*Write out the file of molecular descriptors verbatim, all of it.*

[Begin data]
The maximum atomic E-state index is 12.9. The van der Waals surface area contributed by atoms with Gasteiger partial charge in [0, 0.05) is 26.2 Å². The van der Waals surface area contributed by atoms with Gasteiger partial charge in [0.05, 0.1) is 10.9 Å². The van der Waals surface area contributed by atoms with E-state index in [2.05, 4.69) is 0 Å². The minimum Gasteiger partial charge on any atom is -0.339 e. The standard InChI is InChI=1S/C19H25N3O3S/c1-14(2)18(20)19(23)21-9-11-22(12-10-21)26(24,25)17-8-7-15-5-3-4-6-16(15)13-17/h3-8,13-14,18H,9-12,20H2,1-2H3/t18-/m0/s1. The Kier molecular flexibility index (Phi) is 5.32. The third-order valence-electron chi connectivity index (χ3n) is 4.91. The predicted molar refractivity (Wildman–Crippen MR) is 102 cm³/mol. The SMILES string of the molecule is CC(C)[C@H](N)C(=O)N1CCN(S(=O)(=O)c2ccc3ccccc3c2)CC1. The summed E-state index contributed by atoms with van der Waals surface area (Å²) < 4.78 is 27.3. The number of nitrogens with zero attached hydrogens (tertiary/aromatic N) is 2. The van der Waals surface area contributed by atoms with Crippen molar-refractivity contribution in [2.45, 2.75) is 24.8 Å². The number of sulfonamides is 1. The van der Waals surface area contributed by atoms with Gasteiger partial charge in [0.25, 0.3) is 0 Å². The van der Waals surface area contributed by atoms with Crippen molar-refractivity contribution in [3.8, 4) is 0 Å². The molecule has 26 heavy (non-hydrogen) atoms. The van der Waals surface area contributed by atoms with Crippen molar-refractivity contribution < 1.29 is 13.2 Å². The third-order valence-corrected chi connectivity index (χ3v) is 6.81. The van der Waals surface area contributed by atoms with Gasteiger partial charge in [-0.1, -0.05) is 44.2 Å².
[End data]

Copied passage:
The maximum atomic E-state index is 12.9. The van der Waals surface area contributed by atoms with Gasteiger partial charge in [0, 0.05) is 26.2 Å². The van der Waals surface area contributed by atoms with Gasteiger partial charge in [0.05, 0.1) is 10.9 Å². The van der Waals surface area contributed by atoms with E-state index in [2.05, 4.69) is 0 Å². The minimum Gasteiger partial charge on any atom is -0.339 e. The standard InChI is InChI=1S/C19H25N3O3S/c1-14(2)18(20)19(23)21-9-11-22(12-10-21)26(24,25)17-8-7-15-5-3-4-6-16(15)13-17/h3-8,13-14,18H,9-12,20H2,1-2H3/t18-/m0/s1. The Kier molecular flexibility index (Phi) is 5.32. The third-order valence-electron chi connectivity index (χ3n) is 4.91. The predicted molar refractivity (Wildman–Crippen MR) is 102 cm³/mol. The SMILES string of the molecule is CC(C)[C@H](N)C(=O)N1CCN(S(=O)(=O)c2ccc3ccccc3c2)CC1. The summed E-state index contributed by atoms with van der Waals surface area (Å²) < 4.78 is 27.3. The number of nitrogens with zero attached hydrogens (tertiary/aromatic N) is 2. The van der Waals surface area contributed by atoms with Crippen molar-refractivity contribution in [2.45, 2.75) is 24.8 Å². The number of sulfonamides is 1. The van der Waals surface area contributed by atoms with Gasteiger partial charge in [0.25, 0.3) is 0 Å². The van der Waals surface area contributed by atoms with Crippen molar-refractivity contribution in [3.8, 4) is 0 Å². The molecule has 26 heavy (non-hydrogen) atoms. The van der Waals surface area contributed by atoms with Crippen molar-refractivity contribution < 1.29 is 13.2 Å². The third-order valence-corrected chi connectivity index (χ3v) is 6.81. The van der Waals surface area contributed by atoms with Gasteiger partial charge in [-0.1, -0.05) is 44.2 Å².